Byrne sees echoes of the mood which spawned the Tea Party in the US in the Irish situation.

“There is a certain amount of anger, real anger, on the ground with the system here in the US that may or may not translate into action. But I think the Mid-Terms proved that Americans had a voice. And they sent the Democrats a harsh lesson.”

In Ireland, he sees a similar desire among ordinary people to let their political masters know that they are angry, and that they are too disconnected from the people. But Byrne remains unconvinced that real change will happen.

“The truth is, from my point of view, what can actually happen? A coalition of the parties that are there already without real political reform, really fundamental political reform, I don’t know that that’s going to change anything. How does one harness the legitimate anger that’s on the ground and use it to reclaim politics, to reclaim the system of government? Classically that’s a time when an alternative radical party could come into power, either from the right or from the left. And a radical shift to the right or the left in Ireland is something that I still wouldn’t rule out, but I think that unless there is a real profound change in the political system, like in Washington, then it’s just going to be more of the same.”

He smiles at me, “Is that too pessimistic a view?”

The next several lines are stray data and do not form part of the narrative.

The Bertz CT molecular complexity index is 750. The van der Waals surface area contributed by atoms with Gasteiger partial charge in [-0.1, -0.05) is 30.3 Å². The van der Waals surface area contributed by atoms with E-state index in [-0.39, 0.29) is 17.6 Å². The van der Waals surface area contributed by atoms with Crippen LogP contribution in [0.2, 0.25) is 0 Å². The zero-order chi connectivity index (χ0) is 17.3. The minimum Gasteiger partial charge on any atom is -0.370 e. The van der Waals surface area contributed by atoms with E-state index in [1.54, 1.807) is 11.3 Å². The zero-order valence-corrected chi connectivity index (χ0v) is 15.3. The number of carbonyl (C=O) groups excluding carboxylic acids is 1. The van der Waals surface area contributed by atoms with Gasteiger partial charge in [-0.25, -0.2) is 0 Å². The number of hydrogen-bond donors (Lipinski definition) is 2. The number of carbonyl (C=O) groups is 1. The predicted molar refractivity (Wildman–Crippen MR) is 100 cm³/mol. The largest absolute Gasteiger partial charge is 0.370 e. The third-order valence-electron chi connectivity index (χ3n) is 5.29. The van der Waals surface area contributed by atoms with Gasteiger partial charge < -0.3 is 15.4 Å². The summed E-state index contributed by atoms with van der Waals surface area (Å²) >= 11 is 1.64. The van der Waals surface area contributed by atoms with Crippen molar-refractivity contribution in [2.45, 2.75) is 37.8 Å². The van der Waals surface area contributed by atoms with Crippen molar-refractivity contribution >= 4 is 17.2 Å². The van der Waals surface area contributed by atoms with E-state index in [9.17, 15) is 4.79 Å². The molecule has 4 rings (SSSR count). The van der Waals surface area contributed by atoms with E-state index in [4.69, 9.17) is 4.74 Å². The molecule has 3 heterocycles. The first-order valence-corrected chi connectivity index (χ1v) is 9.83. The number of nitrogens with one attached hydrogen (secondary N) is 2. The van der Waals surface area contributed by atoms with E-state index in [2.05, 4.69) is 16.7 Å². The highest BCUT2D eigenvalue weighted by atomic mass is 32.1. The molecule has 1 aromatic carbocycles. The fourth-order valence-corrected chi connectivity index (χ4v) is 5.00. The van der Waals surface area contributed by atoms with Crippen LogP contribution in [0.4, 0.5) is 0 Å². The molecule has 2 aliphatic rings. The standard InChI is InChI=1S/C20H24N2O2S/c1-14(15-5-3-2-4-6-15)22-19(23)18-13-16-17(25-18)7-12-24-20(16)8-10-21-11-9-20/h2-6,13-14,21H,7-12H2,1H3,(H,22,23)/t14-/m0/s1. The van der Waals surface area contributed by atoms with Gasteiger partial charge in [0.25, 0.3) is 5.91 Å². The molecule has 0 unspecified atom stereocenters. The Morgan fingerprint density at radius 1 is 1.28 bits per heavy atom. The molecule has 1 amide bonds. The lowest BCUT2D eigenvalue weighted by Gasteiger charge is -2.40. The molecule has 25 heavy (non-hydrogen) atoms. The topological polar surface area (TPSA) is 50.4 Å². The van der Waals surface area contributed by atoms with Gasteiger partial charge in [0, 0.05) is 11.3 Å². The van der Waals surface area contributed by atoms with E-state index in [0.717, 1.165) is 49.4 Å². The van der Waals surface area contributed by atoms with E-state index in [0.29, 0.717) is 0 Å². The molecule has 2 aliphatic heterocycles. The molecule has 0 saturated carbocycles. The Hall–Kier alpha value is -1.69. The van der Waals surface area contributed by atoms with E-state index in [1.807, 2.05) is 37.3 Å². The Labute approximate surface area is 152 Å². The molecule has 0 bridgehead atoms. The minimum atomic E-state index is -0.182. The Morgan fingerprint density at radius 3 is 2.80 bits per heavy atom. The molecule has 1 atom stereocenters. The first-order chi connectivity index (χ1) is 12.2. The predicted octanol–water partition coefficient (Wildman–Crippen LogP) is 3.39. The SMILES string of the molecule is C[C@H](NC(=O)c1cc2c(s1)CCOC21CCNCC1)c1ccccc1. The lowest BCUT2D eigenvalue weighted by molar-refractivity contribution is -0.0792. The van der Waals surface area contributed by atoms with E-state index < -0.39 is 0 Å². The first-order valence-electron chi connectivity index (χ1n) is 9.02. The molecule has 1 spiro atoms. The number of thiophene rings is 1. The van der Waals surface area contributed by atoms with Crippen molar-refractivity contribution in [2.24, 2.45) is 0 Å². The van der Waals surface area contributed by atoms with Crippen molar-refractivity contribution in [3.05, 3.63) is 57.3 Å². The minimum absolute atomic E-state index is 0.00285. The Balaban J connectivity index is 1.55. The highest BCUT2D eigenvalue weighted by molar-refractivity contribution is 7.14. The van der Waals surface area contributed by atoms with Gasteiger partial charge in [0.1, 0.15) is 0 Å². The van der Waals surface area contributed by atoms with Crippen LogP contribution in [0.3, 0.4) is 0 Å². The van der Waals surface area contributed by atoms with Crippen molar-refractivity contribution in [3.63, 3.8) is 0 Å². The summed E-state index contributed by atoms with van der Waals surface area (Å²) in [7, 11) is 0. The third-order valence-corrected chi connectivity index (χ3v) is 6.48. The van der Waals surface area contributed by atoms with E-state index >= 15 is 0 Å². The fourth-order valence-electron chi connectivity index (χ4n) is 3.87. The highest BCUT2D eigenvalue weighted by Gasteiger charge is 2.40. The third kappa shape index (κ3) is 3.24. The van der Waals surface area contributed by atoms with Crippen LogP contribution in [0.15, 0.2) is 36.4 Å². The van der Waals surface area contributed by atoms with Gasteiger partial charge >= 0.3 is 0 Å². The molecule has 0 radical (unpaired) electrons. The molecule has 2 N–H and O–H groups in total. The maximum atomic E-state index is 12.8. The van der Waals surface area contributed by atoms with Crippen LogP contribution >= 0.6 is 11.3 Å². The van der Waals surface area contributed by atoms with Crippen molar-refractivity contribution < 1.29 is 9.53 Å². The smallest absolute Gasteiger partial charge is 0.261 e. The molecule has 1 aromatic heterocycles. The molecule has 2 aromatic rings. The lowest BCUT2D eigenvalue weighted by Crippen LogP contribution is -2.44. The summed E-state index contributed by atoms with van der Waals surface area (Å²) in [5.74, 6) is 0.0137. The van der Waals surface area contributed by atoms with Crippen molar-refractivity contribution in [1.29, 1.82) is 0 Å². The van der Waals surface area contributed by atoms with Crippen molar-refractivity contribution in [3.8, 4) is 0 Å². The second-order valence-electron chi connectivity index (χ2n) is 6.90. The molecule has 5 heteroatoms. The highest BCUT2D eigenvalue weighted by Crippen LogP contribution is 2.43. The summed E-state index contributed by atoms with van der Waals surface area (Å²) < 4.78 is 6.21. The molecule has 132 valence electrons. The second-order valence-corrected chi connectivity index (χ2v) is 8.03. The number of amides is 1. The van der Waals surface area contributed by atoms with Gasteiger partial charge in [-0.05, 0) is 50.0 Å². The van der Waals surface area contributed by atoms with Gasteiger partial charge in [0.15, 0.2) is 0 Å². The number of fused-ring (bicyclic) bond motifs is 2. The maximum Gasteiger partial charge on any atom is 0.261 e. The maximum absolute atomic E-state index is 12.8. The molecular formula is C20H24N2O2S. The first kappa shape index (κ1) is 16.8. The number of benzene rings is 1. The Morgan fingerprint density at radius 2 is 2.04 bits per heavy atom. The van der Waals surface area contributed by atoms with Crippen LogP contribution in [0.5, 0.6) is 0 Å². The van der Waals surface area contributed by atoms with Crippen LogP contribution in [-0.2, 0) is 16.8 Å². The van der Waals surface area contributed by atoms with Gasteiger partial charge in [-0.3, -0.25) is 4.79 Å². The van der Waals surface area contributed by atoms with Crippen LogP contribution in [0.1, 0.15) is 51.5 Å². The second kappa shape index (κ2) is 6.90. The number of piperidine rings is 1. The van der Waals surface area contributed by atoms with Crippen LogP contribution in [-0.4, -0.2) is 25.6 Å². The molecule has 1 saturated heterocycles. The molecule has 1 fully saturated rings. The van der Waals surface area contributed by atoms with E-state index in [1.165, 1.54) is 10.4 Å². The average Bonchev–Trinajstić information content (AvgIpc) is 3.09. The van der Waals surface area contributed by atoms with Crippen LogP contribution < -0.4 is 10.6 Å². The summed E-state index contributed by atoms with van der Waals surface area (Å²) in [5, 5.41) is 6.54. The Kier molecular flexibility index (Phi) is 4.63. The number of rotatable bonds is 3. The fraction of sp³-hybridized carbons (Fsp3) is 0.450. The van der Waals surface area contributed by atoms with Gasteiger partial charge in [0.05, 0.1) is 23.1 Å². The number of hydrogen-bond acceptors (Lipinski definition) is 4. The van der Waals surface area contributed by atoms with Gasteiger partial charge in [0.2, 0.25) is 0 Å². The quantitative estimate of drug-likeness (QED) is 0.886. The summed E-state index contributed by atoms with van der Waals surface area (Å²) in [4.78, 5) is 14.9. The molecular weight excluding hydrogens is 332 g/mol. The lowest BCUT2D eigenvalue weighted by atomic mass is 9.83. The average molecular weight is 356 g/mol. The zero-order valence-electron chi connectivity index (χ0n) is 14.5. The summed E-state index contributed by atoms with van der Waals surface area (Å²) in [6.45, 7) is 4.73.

We’re not even here to talk about politics. We’re here to talk about art.

Byrne is Ireland’s Cultural Ambassador and in that role he’s been spearheading the promotion of a year-long festival of Irish arts in the United States called “Imagine Ireland”.

It’s the biggest ever tour of Irish music, theatre, visual arts and dance in the US, taking in 40 states. The Irish government has justified the $5m cost of the tour – saying it will open new cultural links, promote Ireland as a tourist destination and cast Ireland in a positive light at a time when we are in international headlines for all the wrong reasons.

But Byrne is unhappy at the spin being put on it.

“Economically we will recover,” he says, “But artistically we have never been set back. Economically, Ireland has gotten a lot of bad press here obviously. But this isn’t about ‘oh now let’s tell the good news’. Irish culture consistently has always been evolving, and it will continue to do that through good times and bad. It’s been the story of our history, how our artists have turned great sorrows and great tribulations into amazing art.”

He knows too well that the general public may balk at seeing millions being spent on art at a time when money is scarce.

“In and of itself, it is not going to put bread on the table, nor will it stop immigration. But perhaps artists can lead the way, and lead the way for politicians to reexamine the nature of the society we inhabit. Because art will transform a society as fast as a politician, in a more profound way I deeply believe.”

Byrne speaks of the potential of art, particularly in a recession, to offer hope and inspiration with a deep passion.

“I’m very interested in getting the message of art, and community art, across to young people, and how powerful the presence of art can be in your life, how it can break down barriers, social barriers, and can free the imagination. Introducing that concept into the lives of young people is one of the goals that I have.”